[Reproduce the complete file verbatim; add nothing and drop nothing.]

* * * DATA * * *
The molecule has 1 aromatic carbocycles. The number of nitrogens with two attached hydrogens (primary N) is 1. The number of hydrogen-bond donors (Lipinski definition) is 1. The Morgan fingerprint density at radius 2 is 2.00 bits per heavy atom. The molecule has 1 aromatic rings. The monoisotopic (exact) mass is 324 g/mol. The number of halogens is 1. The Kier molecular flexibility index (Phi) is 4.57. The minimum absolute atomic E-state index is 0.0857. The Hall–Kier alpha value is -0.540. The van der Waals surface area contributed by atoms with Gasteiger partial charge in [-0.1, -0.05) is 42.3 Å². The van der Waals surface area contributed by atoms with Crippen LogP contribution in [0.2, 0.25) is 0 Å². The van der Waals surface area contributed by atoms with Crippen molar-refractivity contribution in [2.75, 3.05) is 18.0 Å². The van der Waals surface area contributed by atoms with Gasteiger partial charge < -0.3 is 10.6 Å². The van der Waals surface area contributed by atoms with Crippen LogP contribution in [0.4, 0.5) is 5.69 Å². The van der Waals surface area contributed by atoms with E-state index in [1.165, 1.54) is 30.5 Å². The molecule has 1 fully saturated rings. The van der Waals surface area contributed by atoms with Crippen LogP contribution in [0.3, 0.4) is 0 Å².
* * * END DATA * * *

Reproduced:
The molecule has 1 aromatic carbocycles. The number of nitrogens with two attached hydrogens (primary N) is 1. The number of hydrogen-bond donors (Lipinski definition) is 1. The Morgan fingerprint density at radius 2 is 2.00 bits per heavy atom. The molecule has 1 aromatic rings. The monoisotopic (exact) mass is 324 g/mol. The number of halogens is 1. The Kier molecular flexibility index (Phi) is 4.57. The minimum absolute atomic E-state index is 0.0857. The Hall–Kier alpha value is -0.540. The van der Waals surface area contributed by atoms with Gasteiger partial charge in [-0.1, -0.05) is 42.3 Å². The van der Waals surface area contributed by atoms with Crippen LogP contribution in [0.2, 0.25) is 0 Å². The van der Waals surface area contributed by atoms with Crippen molar-refractivity contribution in [2.75, 3.05) is 18.0 Å². The van der Waals surface area contributed by atoms with Gasteiger partial charge < -0.3 is 10.6 Å². The van der Waals surface area contributed by atoms with Crippen LogP contribution in [0.4, 0.5) is 5.69 Å². The van der Waals surface area contributed by atoms with E-state index in [1.165, 1.54) is 30.5 Å². The molecule has 1 fully saturated rings. The van der Waals surface area contributed by atoms with Crippen LogP contribution in [0.3, 0.4) is 0 Å².